Deadly fire tears through Rio's 200-year old National Museum

Agencies | Published: September 03, 2018 10:07:47 | Updated: September 06, 2018 18:16:01


A fire blazes at the National Museum of Brazil in Rio de Janeiro, Brazil on Sunday — Reuters photo

A huge fire has broken out at the National Museum of Brazil in Rio de Janeiro, the oldest scientific institution in the country.

Firefighters are tackling the blaze at the building, which contains more than 20 million items in its collection.

There have so far been no reports of any injuries in Sunday's fire, the BBC reports.

The museum, which once served as the residence for the Portuguese royal family, celebrated its 200-year anniversary earlier this year.

The destruction of the building, once a palace for emperors that had fallen into disrepair, was an “incalculable loss for Brazil,” President Michel Temer said in a statement, reports Reuters.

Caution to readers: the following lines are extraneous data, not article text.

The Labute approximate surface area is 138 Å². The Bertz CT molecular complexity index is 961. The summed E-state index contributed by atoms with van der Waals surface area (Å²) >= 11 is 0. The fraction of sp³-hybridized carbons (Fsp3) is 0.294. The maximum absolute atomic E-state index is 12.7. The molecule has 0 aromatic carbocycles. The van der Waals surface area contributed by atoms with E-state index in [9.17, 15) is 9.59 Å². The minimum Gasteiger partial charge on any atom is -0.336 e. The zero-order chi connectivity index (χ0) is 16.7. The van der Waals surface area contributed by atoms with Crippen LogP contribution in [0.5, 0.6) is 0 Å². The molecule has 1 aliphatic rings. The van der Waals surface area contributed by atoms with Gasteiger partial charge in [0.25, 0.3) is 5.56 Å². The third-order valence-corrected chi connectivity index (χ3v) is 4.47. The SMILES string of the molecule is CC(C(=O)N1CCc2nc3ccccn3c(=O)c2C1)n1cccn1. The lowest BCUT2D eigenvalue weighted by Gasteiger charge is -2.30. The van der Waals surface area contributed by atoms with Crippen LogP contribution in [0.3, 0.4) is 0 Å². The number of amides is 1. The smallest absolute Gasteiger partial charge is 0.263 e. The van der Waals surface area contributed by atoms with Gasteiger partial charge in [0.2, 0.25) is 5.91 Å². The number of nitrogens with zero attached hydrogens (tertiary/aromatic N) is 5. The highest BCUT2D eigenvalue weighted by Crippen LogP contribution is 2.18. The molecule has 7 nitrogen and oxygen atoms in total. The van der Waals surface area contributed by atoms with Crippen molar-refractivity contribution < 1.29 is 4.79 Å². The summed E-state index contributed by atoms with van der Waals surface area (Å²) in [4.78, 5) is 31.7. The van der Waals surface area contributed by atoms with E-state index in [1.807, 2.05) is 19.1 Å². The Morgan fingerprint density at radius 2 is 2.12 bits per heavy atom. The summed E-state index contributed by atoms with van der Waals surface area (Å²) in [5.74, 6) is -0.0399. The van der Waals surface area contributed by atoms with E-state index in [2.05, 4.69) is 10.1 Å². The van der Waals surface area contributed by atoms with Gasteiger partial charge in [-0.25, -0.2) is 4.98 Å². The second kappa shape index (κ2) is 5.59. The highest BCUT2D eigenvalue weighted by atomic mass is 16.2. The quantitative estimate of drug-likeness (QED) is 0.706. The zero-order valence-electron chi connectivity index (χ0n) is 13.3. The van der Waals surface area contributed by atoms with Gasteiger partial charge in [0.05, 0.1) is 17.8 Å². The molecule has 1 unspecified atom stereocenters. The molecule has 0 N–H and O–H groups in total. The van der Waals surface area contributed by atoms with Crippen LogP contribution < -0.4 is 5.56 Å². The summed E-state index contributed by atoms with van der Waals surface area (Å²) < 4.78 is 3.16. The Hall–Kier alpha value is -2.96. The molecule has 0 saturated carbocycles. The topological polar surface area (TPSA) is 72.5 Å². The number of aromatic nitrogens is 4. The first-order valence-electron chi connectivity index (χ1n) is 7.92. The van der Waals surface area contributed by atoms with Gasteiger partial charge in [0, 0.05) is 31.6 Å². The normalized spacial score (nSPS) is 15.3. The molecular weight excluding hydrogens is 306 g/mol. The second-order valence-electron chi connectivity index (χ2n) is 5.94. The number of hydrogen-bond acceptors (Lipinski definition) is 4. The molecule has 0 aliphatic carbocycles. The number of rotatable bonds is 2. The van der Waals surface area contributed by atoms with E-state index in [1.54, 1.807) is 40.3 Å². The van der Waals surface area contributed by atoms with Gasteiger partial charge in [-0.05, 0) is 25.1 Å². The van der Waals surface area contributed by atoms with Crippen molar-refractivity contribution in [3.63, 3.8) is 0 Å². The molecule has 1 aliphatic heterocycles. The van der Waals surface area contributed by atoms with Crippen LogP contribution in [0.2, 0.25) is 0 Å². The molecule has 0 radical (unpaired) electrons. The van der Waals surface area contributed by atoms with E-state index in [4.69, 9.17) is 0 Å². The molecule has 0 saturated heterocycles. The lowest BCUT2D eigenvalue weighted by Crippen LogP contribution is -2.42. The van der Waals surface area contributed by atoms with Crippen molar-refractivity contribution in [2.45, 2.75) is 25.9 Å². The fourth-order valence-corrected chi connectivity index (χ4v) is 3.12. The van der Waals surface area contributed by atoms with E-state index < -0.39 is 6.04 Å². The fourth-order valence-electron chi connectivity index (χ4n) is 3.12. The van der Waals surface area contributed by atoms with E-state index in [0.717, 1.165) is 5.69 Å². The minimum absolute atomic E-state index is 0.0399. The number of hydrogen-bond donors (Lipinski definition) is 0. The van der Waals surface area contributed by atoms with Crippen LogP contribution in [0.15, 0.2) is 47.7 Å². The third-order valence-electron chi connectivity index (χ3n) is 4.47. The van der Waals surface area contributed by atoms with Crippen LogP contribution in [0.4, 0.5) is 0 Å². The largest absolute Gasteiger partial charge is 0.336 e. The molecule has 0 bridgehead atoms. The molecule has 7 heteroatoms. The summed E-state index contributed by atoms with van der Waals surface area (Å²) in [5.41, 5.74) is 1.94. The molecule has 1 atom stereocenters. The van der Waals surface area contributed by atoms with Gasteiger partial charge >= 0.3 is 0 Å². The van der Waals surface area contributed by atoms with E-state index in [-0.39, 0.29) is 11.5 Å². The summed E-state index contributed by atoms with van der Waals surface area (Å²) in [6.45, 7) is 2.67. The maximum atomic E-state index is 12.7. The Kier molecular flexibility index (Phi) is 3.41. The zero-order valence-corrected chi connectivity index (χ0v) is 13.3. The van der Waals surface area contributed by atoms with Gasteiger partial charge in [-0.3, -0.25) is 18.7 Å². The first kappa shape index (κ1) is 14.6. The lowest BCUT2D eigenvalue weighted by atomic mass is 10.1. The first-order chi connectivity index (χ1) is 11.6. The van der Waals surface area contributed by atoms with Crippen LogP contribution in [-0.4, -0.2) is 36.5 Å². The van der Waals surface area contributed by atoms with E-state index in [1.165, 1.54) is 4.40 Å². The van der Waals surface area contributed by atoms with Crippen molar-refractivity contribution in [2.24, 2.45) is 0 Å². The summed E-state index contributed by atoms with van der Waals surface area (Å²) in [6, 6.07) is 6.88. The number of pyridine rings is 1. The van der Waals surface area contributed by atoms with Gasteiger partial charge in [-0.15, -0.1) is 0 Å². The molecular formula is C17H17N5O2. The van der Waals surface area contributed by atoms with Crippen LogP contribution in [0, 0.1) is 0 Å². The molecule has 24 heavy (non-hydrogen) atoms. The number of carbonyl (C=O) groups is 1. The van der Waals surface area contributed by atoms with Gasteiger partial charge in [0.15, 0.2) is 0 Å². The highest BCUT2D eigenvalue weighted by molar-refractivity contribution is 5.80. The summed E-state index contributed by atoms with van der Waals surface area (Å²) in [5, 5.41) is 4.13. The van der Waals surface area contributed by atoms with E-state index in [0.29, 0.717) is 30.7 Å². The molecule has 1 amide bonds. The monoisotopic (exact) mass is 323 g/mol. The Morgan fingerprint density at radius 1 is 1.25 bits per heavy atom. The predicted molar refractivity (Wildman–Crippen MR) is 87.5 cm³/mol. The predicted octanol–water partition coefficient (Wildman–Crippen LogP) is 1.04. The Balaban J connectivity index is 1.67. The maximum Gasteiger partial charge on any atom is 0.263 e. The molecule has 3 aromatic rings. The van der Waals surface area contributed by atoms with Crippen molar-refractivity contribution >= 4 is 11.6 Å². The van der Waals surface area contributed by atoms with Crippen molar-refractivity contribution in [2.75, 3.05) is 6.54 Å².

“Two hundred years of work, research and knowledge were lost.”

Aerial images broadcast on Brazilian television showed how the fire, which started in the evening after the facility had closed for the day, had spread throughout the building.

The full extent of the damage and cause of the fire are not yet known.

Firefighters in Rio did not reply to requests for comment when contacted by Reuters.

The museum, which is tied to the Rio de Janeiro federal university and the education ministry, was founded in 1818. It houses several landmark collections, including Egyptian artifacts and the oldest human fossil found in Brazil.

The museum had suffered from years of neglect under numerous governments, the institution’s vice-director the Globo TV network on Sunday night.

“We never got anything from the federal government,” said the official, Luiz Duarte. “We recently finalized an agreement with (state-run development bank) BNDES for a massive investment, so that we could finally restore the palace and, ironically, we had planned on a new fire prevention system.”

In a statement posted on its website in June, BNDES agreed to financing of 21.7 million reais ($5.35 million) to “physically restore the historic building” and also to carry out work to “guarantee more security to its collections.”

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